North Coventry Township

2017 Dog Licensing Campaign – Notice to Residents

The Bureau of Dog Law Enforcement (Department of Agriculture) will be conducting a license canvass in Chester County on May 17th.  Multiple wardens will be going door to door educating dog owners as well as checking the status of their dog licenses and rabies vaccinations.

Love your dog, license your dog

All dogs three months or older must be licensed by January 1 of each year. Violators can be cited with a maximum fine of $300 per violation plus court costs.

An annual license is $8.50 and a lifetime license is $51.50. If the animal is spayed or neutered, the annual fee is $6.50 and lifetime is $31.50. Discounts are available to older adults and people with disabilities.

If your dog gets lost, a current license is the fastest way to get him back.  The small license fee helps the millions of dogs in the state by funding the Pennsylvania Department of Agriculture Bureau of Dog Law Enforcement.

Locally you can purchase Regular and Senior Licenses at Diane’s Discount Pet Supplies at 1486 S. Hanover Street.

Chester County State Dog Warden: Maureen Siddons 610-909-5666

2017 Amphibian Friends Recap

Dear Amphibian Friends,

 
     Thank you for a successful 10th year! So many people to thank. Thank you to North Coventry Township for letting me close down Wells Road for the kids and for your support! Thank you to the North Coventry Police for lending me the cones and barricades that I use for safety. Thank you to Chief Schurr, for the station-to-house delivery! Thank you to all the volunteers who came out and helped! Thank you to all the volunteers who were on-call when nothing happened. Thank you to my neighbors for driving carefully when they see the volunteers on rainy nights. And finally, thank you to my family and friends for putting up with my weather reports and worries from February until April! Here is a ballpark of what we helped this year. Beginning on February 25th and ending on March 31st. We were out volunteering five nights.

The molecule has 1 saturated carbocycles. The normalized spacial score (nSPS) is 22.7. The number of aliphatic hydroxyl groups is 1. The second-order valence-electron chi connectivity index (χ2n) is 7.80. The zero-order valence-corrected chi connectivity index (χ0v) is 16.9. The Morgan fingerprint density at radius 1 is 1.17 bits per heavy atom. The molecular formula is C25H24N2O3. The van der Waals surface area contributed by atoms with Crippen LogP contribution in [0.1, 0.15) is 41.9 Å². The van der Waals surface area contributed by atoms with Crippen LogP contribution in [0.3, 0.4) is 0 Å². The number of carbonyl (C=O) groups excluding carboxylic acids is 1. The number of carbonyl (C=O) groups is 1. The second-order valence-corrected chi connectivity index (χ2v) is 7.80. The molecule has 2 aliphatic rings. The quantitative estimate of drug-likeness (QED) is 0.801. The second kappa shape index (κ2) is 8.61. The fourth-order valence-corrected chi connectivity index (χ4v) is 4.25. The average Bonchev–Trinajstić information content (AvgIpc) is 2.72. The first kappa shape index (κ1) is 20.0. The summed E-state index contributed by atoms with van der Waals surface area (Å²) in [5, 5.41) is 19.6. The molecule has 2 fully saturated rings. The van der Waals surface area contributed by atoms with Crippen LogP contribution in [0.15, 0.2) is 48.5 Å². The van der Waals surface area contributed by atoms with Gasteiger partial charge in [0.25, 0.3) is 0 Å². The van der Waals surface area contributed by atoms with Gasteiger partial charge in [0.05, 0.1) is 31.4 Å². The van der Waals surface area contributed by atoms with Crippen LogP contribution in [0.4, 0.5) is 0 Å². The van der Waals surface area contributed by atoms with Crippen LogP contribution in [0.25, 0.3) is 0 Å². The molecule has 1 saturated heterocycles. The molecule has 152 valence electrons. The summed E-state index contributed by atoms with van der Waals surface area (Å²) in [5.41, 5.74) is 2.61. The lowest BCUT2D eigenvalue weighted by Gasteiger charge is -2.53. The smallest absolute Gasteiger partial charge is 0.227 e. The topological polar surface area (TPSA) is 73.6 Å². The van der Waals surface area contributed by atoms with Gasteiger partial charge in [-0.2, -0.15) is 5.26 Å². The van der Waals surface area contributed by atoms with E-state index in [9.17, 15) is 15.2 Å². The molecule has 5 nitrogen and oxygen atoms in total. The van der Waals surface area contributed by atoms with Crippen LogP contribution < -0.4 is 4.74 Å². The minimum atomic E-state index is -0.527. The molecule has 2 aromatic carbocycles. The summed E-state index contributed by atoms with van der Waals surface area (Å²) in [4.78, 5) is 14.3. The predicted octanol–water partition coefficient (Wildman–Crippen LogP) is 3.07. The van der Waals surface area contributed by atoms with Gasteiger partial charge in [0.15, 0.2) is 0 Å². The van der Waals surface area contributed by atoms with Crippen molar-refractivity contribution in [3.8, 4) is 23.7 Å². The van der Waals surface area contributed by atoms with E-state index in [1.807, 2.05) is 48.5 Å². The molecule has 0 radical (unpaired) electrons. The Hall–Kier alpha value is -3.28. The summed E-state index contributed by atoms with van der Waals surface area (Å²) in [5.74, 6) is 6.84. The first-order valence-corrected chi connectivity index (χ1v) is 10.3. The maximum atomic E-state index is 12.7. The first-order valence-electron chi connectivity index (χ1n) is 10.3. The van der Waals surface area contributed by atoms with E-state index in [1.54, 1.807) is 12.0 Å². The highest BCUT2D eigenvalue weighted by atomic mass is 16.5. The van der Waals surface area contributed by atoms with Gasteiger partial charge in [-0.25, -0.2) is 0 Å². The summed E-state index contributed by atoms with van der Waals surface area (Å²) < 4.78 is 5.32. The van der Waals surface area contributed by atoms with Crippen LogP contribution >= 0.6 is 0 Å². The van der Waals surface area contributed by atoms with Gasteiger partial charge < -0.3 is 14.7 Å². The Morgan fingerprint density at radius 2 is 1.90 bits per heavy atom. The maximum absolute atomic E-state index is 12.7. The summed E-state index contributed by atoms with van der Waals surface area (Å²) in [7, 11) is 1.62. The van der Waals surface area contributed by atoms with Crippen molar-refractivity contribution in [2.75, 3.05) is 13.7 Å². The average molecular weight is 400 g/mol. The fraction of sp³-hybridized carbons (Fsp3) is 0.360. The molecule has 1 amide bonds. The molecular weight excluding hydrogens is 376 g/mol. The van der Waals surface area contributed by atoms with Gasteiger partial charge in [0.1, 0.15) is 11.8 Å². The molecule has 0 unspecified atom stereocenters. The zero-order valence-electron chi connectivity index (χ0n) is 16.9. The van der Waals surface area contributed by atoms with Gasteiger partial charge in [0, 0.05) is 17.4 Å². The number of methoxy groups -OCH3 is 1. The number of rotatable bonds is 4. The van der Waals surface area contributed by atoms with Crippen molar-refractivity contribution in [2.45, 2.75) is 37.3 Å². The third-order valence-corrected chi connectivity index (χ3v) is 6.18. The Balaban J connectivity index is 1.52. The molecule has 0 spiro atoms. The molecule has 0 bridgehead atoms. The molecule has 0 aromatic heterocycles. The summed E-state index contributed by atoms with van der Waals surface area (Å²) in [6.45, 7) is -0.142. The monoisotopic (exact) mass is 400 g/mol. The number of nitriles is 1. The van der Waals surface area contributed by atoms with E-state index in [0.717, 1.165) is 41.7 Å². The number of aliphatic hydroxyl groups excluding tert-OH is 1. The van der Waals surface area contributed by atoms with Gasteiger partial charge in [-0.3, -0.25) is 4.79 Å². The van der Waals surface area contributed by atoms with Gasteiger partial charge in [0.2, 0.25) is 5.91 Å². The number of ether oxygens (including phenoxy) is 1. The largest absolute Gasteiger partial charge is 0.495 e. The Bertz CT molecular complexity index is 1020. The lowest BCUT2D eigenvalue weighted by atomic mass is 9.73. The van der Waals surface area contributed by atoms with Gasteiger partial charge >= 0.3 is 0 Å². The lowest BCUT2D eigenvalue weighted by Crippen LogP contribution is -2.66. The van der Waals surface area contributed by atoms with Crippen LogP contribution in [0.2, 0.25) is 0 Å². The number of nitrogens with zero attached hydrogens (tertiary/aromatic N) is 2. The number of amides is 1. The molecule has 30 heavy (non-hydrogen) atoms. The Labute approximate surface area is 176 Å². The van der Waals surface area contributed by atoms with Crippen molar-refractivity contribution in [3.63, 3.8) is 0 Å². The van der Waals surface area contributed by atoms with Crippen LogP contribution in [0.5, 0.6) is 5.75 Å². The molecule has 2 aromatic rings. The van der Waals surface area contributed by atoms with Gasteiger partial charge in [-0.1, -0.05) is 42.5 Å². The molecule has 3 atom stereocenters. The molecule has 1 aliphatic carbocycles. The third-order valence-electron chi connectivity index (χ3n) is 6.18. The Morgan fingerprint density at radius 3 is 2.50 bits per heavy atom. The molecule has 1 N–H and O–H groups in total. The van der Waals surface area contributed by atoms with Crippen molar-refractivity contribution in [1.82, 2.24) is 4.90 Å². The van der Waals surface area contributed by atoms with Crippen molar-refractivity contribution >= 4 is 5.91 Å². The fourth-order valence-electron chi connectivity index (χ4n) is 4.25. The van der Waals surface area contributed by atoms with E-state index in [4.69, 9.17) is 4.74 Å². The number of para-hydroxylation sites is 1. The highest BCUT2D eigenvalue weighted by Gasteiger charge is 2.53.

Totals
Spotted Salamanders:  293
Jefferson Salamanders:  5
Wood Frogs: 210
Spring Peepers:  18
American Toads:  10
 
Casualties
Spotted Salamanders: 7
Wood Frogs: 25
Spring Peepers: 2
American Toads:  2
 
     Many of you have asked me about the American Toads and when they migrate. We help the “explosive migrations” such as the two types of salamanders and wood frogs. The toads don’t have “explosive migrations” and they come to the vernal pool later. They are even harder for me to predict than the salamanders and wood frogs because they can cross when it is not raining. If you are really interested you can send me your phone numbers for a group text, but it would be really last minute since I don’t know until I happen to be outside when they decide to move. 
     One final plug…..On April 22nd (Earth Day) I will be in D.C. attending the Science March. I do believe the numbers of amphibians we help each year are decreasing. I feel the increasing temperatures are affecting the amphibians and they are very susceptible to changes in their environment. I will also be down for the Climate March on the 29th. I think of myself as the modern day Lorax  (minus the mustache). The Lorax is a Dr. Seuss character who speaks for the trees (and the amphibians) for they have no tongues (well the amphibians do, but they still don’t speak)!  I know I am preaching to the choir if you are on the amphibian alert email list, so keep up the good work and keep the pressure on our politicians to keep the planet healthy!
 
Thank you,
Kim

AMPHIBIAN FRIENDS NEWSLETTER 2017

Dear Amphibian Friends,